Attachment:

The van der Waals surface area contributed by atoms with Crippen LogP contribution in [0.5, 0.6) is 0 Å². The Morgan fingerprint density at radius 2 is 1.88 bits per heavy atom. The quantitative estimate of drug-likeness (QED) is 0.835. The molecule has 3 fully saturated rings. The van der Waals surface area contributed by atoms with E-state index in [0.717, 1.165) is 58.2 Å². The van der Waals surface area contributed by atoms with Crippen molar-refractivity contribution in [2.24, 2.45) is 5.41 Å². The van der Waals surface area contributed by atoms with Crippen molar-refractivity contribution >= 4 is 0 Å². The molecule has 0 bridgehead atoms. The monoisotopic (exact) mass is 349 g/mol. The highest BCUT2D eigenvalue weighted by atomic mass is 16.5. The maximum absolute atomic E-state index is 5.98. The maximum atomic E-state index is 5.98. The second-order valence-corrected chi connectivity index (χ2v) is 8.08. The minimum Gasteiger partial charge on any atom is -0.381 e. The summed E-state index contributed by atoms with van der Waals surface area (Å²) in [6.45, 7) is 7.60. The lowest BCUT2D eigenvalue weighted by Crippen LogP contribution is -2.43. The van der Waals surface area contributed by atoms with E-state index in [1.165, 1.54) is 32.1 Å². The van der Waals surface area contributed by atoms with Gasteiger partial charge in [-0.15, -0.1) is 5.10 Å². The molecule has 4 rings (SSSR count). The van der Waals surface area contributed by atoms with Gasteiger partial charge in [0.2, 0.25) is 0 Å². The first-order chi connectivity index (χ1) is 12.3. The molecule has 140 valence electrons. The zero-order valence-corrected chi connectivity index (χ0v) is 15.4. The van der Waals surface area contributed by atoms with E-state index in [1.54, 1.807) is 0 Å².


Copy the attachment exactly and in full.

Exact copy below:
The van der Waals surface area contributed by atoms with Crippen LogP contribution in [0.5, 0.6) is 0 Å². The Morgan fingerprint density at radius 2 is 1.88 bits per heavy atom. The quantitative estimate of drug-likeness (QED) is 0.835. The molecule has 3 fully saturated rings. The van der Waals surface area contributed by atoms with E-state index in [0.717, 1.165) is 58.2 Å². The van der Waals surface area contributed by atoms with Crippen molar-refractivity contribution in [2.24, 2.45) is 5.41 Å². The van der Waals surface area contributed by atoms with Crippen molar-refractivity contribution >= 4 is 0 Å². The molecule has 0 bridgehead atoms. The monoisotopic (exact) mass is 349 g/mol. The highest BCUT2D eigenvalue weighted by atomic mass is 16.5. The maximum absolute atomic E-state index is 5.98. The maximum atomic E-state index is 5.98. The second-order valence-corrected chi connectivity index (χ2v) is 8.08. The minimum Gasteiger partial charge on any atom is -0.381 e. The summed E-state index contributed by atoms with van der Waals surface area (Å²) in [6.45, 7) is 7.60. The lowest BCUT2D eigenvalue weighted by Crippen LogP contribution is -2.43. The van der Waals surface area contributed by atoms with E-state index in [1.165, 1.54) is 32.1 Å². The van der Waals surface area contributed by atoms with Gasteiger partial charge in [-0.15, -0.1) is 5.10 Å². The molecule has 4 rings (SSSR count). The van der Waals surface area contributed by atoms with Gasteiger partial charge in [0.2, 0.25) is 0 Å². The first-order chi connectivity index (χ1) is 12.3. The molecule has 140 valence electrons. The zero-order valence-corrected chi connectivity index (χ0v) is 15.4. The van der Waals surface area contributed by atoms with E-state index in [1.54, 1.807) is 0 Å².